Client Alert: Colorado Bill S.B. 73 Establishes Income Tax Credit for Cleanup of Contaminated Brownfield Sites


As a lawyer in Colorado focusing a large part of my practice on environmental due diligence including Brownfield sites, I had the great pleasure of participating in the drafting of Senate Bill 73, which was signed into law by Gov. John Hickenlooper on May 15.

The bill, which takes effect August 6, 2014, establishes an income tax credit for individuals, organizations and other entities that perform approved environmental cleanup of contaminated lands including Brownfield sites.

Here are important details included in the bill.

  • Beginning in tax year 2014, individuals, organizations and "qualified entities" may take an income tax credit for performing any approved environmental remediation of contaminated property. (In the bill, "qualified entity" is defined as a county, home rule county, city, town, home rule city or private nonprofit entity.)
  • The total amount of the credit is 40 percent of the first $750,000 of remediation costs and 30 percent of costs over $750,000 up to $1.5 million dollars.
  • The bill allows the Colorado Department of Public Health and Environment (CDPHE) to authorize $3 million in tax credits each year the credit is available; however, no credit shall be allowed for any costs exceeding $1.5 million dollars on any individual project.
  • The credit may be carried forward for up to five years or the taxpayer may choose to transfer all or a portion of the income tax credit to another taxpayer, regardless of whether the transferor received value in exchange for the credit.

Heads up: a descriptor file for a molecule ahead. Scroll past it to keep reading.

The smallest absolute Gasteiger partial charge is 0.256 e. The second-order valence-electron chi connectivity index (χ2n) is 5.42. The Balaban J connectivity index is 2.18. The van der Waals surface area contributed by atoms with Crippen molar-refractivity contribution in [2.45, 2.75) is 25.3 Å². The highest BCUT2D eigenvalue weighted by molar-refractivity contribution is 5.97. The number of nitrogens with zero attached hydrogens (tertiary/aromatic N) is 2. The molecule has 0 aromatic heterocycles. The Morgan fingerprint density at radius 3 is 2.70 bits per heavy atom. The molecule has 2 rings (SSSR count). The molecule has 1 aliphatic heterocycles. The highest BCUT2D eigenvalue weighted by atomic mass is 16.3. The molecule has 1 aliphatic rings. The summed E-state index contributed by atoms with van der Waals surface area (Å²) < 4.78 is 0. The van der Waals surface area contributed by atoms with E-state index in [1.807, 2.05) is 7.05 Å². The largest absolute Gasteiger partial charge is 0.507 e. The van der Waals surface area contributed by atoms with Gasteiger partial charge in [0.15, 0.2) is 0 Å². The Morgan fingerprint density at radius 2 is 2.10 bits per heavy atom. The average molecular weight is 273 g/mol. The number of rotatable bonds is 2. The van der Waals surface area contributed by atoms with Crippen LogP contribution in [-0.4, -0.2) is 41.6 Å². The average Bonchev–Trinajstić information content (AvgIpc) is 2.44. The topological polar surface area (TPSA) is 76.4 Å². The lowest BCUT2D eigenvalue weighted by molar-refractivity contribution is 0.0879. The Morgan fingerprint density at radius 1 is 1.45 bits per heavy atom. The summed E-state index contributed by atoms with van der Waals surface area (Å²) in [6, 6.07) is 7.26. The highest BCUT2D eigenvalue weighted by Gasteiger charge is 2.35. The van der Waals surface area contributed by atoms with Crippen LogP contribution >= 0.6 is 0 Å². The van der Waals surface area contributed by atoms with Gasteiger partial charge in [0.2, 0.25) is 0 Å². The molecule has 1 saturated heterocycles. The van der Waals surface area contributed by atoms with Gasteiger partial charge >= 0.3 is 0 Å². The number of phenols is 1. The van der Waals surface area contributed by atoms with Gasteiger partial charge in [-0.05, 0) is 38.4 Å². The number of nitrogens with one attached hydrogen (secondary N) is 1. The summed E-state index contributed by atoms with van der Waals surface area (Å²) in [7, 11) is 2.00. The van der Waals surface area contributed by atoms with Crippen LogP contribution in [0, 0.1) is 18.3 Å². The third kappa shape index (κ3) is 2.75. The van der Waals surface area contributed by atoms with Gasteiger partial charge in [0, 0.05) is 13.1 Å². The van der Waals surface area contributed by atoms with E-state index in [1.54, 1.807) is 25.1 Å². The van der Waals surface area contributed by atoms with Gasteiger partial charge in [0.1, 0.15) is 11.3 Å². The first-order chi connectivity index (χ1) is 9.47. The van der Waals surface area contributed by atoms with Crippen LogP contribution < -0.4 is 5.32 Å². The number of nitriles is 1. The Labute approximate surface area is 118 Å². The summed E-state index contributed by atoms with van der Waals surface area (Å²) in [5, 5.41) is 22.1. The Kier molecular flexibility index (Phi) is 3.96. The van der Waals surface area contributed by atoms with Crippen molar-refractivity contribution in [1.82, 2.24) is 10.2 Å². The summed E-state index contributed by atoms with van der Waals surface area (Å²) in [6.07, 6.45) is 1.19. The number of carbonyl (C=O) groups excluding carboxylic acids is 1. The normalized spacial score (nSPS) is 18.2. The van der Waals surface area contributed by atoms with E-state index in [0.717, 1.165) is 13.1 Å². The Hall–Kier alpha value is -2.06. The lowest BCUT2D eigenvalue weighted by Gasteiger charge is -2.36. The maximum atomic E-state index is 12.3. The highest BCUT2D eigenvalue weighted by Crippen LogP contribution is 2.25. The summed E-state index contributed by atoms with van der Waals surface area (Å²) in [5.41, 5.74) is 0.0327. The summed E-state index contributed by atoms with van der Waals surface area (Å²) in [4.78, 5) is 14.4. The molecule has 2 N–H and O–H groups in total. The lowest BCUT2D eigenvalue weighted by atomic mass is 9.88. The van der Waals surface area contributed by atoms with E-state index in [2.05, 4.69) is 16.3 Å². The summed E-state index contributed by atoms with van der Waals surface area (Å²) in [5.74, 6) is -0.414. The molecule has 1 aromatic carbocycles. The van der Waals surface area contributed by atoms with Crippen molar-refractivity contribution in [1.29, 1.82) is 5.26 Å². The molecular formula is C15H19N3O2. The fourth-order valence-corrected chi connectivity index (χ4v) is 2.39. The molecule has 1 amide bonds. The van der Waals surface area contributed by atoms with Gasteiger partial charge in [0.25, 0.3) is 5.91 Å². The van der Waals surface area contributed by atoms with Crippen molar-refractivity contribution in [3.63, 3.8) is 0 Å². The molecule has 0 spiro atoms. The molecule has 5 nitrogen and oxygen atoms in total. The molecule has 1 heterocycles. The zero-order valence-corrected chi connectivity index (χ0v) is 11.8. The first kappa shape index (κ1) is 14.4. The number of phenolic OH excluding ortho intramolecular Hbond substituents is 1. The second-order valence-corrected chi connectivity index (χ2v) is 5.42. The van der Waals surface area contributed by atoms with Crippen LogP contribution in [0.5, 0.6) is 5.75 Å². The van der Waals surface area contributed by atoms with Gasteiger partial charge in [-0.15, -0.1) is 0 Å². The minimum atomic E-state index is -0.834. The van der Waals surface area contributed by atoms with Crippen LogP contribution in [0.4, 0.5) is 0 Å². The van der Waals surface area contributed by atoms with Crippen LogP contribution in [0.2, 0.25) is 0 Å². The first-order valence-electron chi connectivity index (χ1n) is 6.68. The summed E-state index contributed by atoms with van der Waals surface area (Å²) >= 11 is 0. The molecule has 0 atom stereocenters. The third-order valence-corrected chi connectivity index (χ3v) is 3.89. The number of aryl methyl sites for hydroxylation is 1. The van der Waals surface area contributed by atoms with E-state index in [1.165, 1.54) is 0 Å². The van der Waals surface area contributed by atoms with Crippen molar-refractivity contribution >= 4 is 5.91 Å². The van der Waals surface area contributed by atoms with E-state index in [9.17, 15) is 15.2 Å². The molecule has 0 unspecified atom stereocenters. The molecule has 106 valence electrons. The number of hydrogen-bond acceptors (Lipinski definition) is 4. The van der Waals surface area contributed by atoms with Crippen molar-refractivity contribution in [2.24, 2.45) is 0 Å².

Here's why this bill is important.

  • This bill provides immediate significant economic incentives for entities developing Brownfield sites by establishing a transferable tax credit. In fact, tax credit brokers have already been in contact with the State office that administers the program.
  • The bill allows local governments and other entities that do not pay state taxes (not-for-profits) to clean up a site and then transfer the credit to a taxpaying developer or to sell the credit in the market to recoup costs.

Click here to read the full bill.


DISCLAIMER: Because of the generality of this update, the information provided herein may not be applicable in all situations and should not be acted upon without specific legal advice based on particular situations.

© Ryley Carlock & Applewhite | Attorney Advertising

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